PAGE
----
“The Cybersecurity 202: A fight over how Georgia votes comes to a head just weeks before Election Day”


A federal judge could rule as early as today in a legal fight that might upend how Georgia runs November’s election. 

The dispute centers on a last-minute software update that Georgia officials ordered on voting machines across the state. The update was prompted by a technical glitch that in some cases hid the names of some candidates in a 21-candidate special election for the U.S. Senate. 

Plaintiffs in a long-running legal case say the last-minute change could create new hacking vulnerabilities – and argue there’s not enough time to test for other bugs that will make the machines malfunction during voting. They’re asking a judge to order the state to replace the machines with hand-marked paper ballots, which experts say are the most secure option and dramatically lower the chance of technical foul-ups.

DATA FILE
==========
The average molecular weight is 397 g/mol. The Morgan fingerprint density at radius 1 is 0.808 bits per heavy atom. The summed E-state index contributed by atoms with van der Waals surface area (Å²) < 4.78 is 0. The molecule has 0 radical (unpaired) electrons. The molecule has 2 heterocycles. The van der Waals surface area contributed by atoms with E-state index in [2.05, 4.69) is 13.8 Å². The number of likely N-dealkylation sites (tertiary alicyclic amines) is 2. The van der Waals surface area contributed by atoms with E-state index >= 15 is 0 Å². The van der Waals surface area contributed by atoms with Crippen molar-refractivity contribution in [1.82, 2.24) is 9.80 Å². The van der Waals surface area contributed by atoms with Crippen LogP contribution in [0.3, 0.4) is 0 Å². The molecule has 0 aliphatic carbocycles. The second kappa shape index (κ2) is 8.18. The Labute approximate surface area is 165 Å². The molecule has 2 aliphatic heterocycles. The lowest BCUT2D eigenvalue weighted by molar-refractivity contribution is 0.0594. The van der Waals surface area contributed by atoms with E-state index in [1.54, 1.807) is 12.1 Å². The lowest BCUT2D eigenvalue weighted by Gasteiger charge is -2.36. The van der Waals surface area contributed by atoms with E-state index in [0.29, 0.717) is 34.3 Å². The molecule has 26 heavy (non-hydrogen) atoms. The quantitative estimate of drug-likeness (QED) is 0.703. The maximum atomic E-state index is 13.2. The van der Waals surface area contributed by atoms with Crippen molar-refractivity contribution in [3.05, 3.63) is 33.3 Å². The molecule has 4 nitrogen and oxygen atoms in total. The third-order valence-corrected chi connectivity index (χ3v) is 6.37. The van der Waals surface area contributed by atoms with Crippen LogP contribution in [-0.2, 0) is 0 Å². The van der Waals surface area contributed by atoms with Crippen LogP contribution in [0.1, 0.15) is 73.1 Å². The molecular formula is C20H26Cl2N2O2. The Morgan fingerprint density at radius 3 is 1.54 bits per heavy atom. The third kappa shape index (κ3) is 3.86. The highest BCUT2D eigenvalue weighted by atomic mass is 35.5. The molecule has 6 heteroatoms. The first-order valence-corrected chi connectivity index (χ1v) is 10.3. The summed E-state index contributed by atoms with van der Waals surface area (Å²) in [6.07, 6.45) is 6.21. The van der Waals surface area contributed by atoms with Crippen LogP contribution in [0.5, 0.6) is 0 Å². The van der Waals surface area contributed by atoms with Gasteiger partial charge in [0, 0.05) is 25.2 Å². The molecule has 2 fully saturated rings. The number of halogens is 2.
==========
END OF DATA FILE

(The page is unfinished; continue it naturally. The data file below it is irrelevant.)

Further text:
The pressure’s on with less than two weeks before early in-person voting begins in Georgia and just over a month until Election Day. “Having an election that, at the end of the day, everyone can say this was the safest, most reliable option — that should be what we all want,” David Cross, an attorney with Morrison & Foerster who’s representing the Georgia voters who brought the case, told me. “Not going into an election with entirely new software that was written over a weekend.” 

Marilyn Marks thread starts here:


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